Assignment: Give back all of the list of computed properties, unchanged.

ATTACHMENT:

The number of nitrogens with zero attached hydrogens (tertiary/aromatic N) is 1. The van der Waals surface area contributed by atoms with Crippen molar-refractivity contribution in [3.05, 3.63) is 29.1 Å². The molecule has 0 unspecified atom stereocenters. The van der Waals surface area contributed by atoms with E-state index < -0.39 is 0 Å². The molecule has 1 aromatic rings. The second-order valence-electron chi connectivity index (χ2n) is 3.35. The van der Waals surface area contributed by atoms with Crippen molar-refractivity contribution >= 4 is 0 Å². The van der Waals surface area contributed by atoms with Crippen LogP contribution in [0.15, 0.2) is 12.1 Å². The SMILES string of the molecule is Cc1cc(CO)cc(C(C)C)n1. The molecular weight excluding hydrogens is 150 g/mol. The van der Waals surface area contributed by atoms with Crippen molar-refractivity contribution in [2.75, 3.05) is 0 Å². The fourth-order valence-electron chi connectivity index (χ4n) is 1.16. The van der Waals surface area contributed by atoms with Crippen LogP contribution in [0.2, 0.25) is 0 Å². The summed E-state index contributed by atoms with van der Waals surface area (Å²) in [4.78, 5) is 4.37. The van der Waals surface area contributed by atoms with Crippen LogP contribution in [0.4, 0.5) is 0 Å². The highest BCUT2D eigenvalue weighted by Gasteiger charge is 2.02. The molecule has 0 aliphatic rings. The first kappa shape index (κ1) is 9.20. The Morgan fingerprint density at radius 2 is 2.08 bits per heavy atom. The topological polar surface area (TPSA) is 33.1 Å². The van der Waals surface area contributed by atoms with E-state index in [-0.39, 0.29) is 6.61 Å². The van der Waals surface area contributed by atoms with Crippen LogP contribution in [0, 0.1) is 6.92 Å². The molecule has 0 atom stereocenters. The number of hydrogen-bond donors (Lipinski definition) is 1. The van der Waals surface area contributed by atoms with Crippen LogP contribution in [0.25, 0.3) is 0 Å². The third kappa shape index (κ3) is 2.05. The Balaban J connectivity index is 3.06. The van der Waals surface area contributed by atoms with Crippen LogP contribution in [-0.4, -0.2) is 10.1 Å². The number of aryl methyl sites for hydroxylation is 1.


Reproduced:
The number of nitrogens with zero attached hydrogens (tertiary/aromatic N) is 1. The van der Waals surface area contributed by atoms with Crippen molar-refractivity contribution in [3.05, 3.63) is 29.1 Å². The molecule has 0 unspecified atom stereocenters. The van der Waals surface area contributed by atoms with E-state index < -0.39 is 0 Å². The molecule has 1 aromatic rings. The second-order valence-electron chi connectivity index (χ2n) is 3.35. The van der Waals surface area contributed by atoms with Crippen molar-refractivity contribution >= 4 is 0 Å². The van der Waals surface area contributed by atoms with Crippen LogP contribution in [0.15, 0.2) is 12.1 Å². The SMILES string of the molecule is Cc1cc(CO)cc(C(C)C)n1. The molecular weight excluding hydrogens is 150 g/mol. The van der Waals surface area contributed by atoms with Crippen molar-refractivity contribution in [2.75, 3.05) is 0 Å². The fourth-order valence-electron chi connectivity index (χ4n) is 1.16. The van der Waals surface area contributed by atoms with Crippen LogP contribution in [0.2, 0.25) is 0 Å². The summed E-state index contributed by atoms with van der Waals surface area (Å²) in [4.78, 5) is 4.37. The van der Waals surface area contributed by atoms with Crippen LogP contribution in [0.4, 0.5) is 0 Å². The highest BCUT2D eigenvalue weighted by Gasteiger charge is 2.02. The molecule has 0 aliphatic rings. The first kappa shape index (κ1) is 9.20. The Morgan fingerprint density at radius 2 is 2.08 bits per heavy atom. The topological polar surface area (TPSA) is 33.1 Å². The van der Waals surface area contributed by atoms with E-state index in [-0.39, 0.29) is 6.61 Å². The van der Waals surface area contributed by atoms with Crippen LogP contribution in [0, 0.1) is 6.92 Å². The molecule has 0 atom stereocenters. The number of hydrogen-bond donors (Lipinski definition) is 1. The van der Waals surface area contributed by atoms with Crippen LogP contribution in [0.25, 0.3) is 0 Å². The third kappa shape index (κ3) is 2.05. The Balaban J connectivity index is 3.06. The van der Waals surface area contributed by atoms with Crippen LogP contribution in [-0.4, -0.2) is 10.1 Å². The number of aryl methyl sites for hydroxylation is 1.